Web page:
Monday, June 7, 2010


There he sits in the waiting area, hoping he gets the job that he’ll be interviewing for in a few minutes.

He’s done his homework on the company, prepared some intelligent questions about the company to ask the interviewer and knows better than most how to present himself as a real asset to the company.

He’s wearing his best suit, just dry cleaned, and a lightly starched white shirt with a green and blue silk tie. He knows the company prefers their managers in white shirt and tie, and also knows that the interviewer’s alma mater colors are blue and green. His shoes are polished, his teeth are clean and white, his facial hair is neatly trimmed. By all outward appearances and interview preparation, this is the guy to hire.

He is invited in the office for his interview. He walks in with great posture and a confident stride. He offers his hand and gives a gentleman’s firm handshake.

For twenty minutes, he answers the questions as though he had a cheat sheet. He didn’t but he had done an excellent job of preparation. His resume was flawless and had everything the company was looking for.

He walked out thinking he had not only aced the interview but the job as well. He went home to wait until the good news phone call he would receive the next day.

Except it didn’t come. Not then. Not the day after that. Not the week after that.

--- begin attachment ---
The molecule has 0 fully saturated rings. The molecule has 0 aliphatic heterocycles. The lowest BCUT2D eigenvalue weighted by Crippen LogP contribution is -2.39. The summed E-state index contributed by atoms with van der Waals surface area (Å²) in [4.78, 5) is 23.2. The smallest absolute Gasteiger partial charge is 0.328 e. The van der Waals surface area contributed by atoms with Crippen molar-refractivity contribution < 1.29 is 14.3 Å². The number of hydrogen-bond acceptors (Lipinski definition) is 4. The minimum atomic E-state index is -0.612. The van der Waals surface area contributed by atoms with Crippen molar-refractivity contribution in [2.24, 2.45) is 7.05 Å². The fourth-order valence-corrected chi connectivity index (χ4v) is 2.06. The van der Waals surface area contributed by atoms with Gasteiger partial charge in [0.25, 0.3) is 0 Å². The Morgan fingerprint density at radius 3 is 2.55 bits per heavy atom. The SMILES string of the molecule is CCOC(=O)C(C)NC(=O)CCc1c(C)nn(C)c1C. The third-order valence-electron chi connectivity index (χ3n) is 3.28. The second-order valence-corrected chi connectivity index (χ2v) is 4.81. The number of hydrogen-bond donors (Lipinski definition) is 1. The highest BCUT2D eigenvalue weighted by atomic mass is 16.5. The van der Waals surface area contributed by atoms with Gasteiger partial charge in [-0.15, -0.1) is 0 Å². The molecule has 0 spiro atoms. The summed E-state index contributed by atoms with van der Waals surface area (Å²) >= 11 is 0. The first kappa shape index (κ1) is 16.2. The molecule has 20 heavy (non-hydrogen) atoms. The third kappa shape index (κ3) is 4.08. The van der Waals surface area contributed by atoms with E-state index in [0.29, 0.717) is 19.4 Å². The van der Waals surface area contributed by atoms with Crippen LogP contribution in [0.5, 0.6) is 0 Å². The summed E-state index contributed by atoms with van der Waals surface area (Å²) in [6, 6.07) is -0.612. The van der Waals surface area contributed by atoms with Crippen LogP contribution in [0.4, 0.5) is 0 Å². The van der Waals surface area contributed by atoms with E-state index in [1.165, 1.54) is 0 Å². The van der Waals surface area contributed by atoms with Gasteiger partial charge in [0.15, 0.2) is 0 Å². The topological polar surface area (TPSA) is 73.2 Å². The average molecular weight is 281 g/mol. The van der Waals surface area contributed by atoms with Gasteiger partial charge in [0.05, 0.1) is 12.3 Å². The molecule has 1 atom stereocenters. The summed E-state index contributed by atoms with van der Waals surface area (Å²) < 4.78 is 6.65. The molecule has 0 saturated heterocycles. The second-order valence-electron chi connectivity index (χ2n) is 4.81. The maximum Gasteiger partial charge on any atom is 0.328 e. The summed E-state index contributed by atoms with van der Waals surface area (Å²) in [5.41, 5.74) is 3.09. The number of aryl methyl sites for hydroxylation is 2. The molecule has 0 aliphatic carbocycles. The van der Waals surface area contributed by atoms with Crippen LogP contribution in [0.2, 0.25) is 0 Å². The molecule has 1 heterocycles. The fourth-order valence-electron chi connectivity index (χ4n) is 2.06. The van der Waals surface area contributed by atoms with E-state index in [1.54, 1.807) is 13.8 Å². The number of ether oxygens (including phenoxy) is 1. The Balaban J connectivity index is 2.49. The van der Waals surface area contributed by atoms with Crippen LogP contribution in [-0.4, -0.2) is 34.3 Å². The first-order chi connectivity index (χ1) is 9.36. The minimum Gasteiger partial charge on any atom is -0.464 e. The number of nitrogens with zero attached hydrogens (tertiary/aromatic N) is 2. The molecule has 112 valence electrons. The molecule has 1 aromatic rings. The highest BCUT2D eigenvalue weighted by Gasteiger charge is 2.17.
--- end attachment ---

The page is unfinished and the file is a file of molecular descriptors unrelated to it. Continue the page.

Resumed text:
He called his interviewer to express his thanks for the interview and wondered if the company had made their decision yet.

He was told they had and that they would not be hiring him.

He hung up thinking they couldn’t have hired someone else. He was perfect for the job. His resume was stellar. He aced the interview.

So why didn’t he get it?

Simple: Blackberry-itis.

While he made sure to put his phone on mute, he held the phone in his hand throughout the interview. And every time it vibrated, he looked to see what was happening. Phone call? Voice mail? Text? E-mail? Whatever it was, and there was a lot, he had to check it.

The interviewer told me that except for that one glaring fault, he had the job.

So permit me to offer some sage advice. Whenever you’re meeting someone who is important enough to impress, turn off your phone. Completely, turn it off. Not just muted, not just on vibrate, turned off completely. Trust me, you will survive those twenty or thirty minutes, and your future may just end up a little brighter.

Some other considerations:

Out on your first date? Turn it off.

Meeting your girlfriend’s (or boyfriend’s) parents for dinner? Turn it off.

Pleading your case before a judge? Turn it off.

Watching a movie in the theater? TURN IT OFF.

At the altar on your wedding day, about to say, “I do” ? Turn it off.

You get the picture.

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